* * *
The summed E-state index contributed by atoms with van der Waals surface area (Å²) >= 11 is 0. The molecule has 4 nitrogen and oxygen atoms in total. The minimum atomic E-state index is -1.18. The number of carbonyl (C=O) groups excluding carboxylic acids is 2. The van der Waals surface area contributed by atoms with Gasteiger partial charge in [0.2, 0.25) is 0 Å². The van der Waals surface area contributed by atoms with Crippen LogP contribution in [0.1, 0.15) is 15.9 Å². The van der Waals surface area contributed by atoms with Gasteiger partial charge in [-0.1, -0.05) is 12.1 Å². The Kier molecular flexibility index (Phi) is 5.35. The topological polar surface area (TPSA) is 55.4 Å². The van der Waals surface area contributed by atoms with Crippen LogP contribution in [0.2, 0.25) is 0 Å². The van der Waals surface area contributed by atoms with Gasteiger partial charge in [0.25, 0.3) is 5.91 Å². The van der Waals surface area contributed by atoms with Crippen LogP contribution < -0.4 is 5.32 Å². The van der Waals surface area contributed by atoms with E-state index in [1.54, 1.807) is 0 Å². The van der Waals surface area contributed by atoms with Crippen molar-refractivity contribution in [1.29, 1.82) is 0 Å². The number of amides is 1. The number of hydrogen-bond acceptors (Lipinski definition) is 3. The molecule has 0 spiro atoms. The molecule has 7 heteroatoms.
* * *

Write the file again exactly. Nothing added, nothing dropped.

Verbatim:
The summed E-state index contributed by atoms with van der Waals surface area (Å²) >= 11 is 0. The molecule has 4 nitrogen and oxygen atoms in total. The minimum atomic E-state index is -1.18. The number of carbonyl (C=O) groups excluding carboxylic acids is 2. The van der Waals surface area contributed by atoms with Gasteiger partial charge in [0.2, 0.25) is 0 Å². The van der Waals surface area contributed by atoms with Crippen LogP contribution in [0.1, 0.15) is 15.9 Å². The van der Waals surface area contributed by atoms with Gasteiger partial charge in [-0.1, -0.05) is 12.1 Å². The Kier molecular flexibility index (Phi) is 5.35. The topological polar surface area (TPSA) is 55.4 Å². The van der Waals surface area contributed by atoms with Crippen LogP contribution in [0.2, 0.25) is 0 Å². The van der Waals surface area contributed by atoms with Gasteiger partial charge in [0.25, 0.3) is 5.91 Å². The van der Waals surface area contributed by atoms with Crippen LogP contribution < -0.4 is 5.32 Å². The van der Waals surface area contributed by atoms with E-state index in [1.54, 1.807) is 0 Å². The van der Waals surface area contributed by atoms with Crippen molar-refractivity contribution in [1.29, 1.82) is 0 Å². The number of amides is 1. The number of hydrogen-bond acceptors (Lipinski definition) is 3. The molecule has 0 spiro atoms. The molecule has 7 heteroatoms.